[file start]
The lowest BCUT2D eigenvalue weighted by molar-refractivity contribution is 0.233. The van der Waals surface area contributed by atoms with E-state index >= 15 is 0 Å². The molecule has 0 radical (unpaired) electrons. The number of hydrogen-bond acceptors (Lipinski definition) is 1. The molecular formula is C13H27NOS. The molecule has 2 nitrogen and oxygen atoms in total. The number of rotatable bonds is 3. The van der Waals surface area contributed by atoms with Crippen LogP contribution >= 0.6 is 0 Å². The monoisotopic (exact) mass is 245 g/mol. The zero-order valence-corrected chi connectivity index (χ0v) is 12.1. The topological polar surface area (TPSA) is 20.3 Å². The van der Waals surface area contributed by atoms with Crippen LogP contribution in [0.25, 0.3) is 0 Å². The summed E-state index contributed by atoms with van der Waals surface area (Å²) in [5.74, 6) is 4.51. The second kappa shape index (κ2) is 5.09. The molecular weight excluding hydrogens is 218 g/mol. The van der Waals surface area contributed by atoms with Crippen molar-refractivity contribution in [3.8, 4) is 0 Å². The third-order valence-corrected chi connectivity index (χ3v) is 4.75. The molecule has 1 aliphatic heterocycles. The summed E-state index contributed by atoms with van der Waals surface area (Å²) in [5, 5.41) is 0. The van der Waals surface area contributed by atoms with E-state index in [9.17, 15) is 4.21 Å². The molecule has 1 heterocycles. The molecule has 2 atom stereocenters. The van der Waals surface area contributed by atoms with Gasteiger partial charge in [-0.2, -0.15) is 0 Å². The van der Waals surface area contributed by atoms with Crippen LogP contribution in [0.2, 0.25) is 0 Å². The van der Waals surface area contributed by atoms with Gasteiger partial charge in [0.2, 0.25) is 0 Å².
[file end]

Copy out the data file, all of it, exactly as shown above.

The lowest BCUT2D eigenvalue weighted by molar-refractivity contribution is 0.233. The van der Waals surface area contributed by atoms with E-state index >= 15 is 0 Å². The molecule has 0 radical (unpaired) electrons. The number of hydrogen-bond acceptors (Lipinski definition) is 1. The molecular formula is C13H27NOS. The molecule has 2 nitrogen and oxygen atoms in total. The number of rotatable bonds is 3. The van der Waals surface area contributed by atoms with Crippen LogP contribution >= 0.6 is 0 Å². The monoisotopic (exact) mass is 245 g/mol. The zero-order valence-corrected chi connectivity index (χ0v) is 12.1. The topological polar surface area (TPSA) is 20.3 Å². The van der Waals surface area contributed by atoms with Crippen LogP contribution in [0.25, 0.3) is 0 Å². The summed E-state index contributed by atoms with van der Waals surface area (Å²) in [5.74, 6) is 4.51. The second kappa shape index (κ2) is 5.09. The molecular weight excluding hydrogens is 218 g/mol. The van der Waals surface area contributed by atoms with Crippen molar-refractivity contribution in [3.8, 4) is 0 Å². The third-order valence-corrected chi connectivity index (χ3v) is 4.75. The molecule has 1 aliphatic heterocycles. The summed E-state index contributed by atoms with van der Waals surface area (Å²) in [5, 5.41) is 0. The van der Waals surface area contributed by atoms with E-state index in [9.17, 15) is 4.21 Å². The molecule has 1 heterocycles. The molecule has 2 atom stereocenters. The van der Waals surface area contributed by atoms with Gasteiger partial charge in [-0.2, -0.15) is 0 Å². The van der Waals surface area contributed by atoms with Crippen LogP contribution in [0.2, 0.25) is 0 Å². The van der Waals surface area contributed by atoms with Gasteiger partial charge in [0.2, 0.25) is 0 Å².